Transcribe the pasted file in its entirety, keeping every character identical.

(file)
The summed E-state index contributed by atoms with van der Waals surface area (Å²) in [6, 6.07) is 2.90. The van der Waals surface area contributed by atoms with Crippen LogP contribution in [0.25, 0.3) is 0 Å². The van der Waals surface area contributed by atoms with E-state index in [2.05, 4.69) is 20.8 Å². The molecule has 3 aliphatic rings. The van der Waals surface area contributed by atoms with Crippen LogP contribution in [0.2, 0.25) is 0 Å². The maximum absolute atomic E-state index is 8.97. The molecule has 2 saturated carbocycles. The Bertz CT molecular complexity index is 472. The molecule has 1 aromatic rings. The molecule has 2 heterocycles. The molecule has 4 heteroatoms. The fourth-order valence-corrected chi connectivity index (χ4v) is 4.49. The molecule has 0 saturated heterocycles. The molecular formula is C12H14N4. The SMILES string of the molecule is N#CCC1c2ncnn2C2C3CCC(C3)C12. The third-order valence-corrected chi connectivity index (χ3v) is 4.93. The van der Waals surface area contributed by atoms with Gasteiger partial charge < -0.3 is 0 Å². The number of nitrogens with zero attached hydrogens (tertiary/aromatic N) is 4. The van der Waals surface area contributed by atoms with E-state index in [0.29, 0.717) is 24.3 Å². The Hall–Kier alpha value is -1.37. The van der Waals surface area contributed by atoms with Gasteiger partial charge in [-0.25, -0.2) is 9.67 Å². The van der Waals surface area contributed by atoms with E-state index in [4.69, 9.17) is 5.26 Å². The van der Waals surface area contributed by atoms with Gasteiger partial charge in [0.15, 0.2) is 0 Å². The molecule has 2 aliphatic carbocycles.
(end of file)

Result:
The summed E-state index contributed by atoms with van der Waals surface area (Å²) in [6, 6.07) is 2.90. The van der Waals surface area contributed by atoms with Crippen LogP contribution in [0.25, 0.3) is 0 Å². The van der Waals surface area contributed by atoms with E-state index in [2.05, 4.69) is 20.8 Å². The molecule has 3 aliphatic rings. The van der Waals surface area contributed by atoms with Crippen LogP contribution in [0.2, 0.25) is 0 Å². The maximum absolute atomic E-state index is 8.97. The molecule has 2 saturated carbocycles. The Bertz CT molecular complexity index is 472. The molecule has 1 aromatic rings. The molecule has 2 heterocycles. The molecule has 4 heteroatoms. The fourth-order valence-corrected chi connectivity index (χ4v) is 4.49. The molecule has 0 saturated heterocycles. The molecular formula is C12H14N4. The SMILES string of the molecule is N#CCC1c2ncnn2C2C3CCC(C3)C12. The third-order valence-corrected chi connectivity index (χ3v) is 4.93. The van der Waals surface area contributed by atoms with Gasteiger partial charge < -0.3 is 0 Å². The number of nitrogens with zero attached hydrogens (tertiary/aromatic N) is 4. The van der Waals surface area contributed by atoms with E-state index in [0.29, 0.717) is 24.3 Å². The Hall–Kier alpha value is -1.37. The van der Waals surface area contributed by atoms with Gasteiger partial charge in [-0.25, -0.2) is 9.67 Å². The van der Waals surface area contributed by atoms with E-state index in [4.69, 9.17) is 5.26 Å². The van der Waals surface area contributed by atoms with Gasteiger partial charge in [0.15, 0.2) is 0 Å². The molecule has 2 aliphatic carbocycles.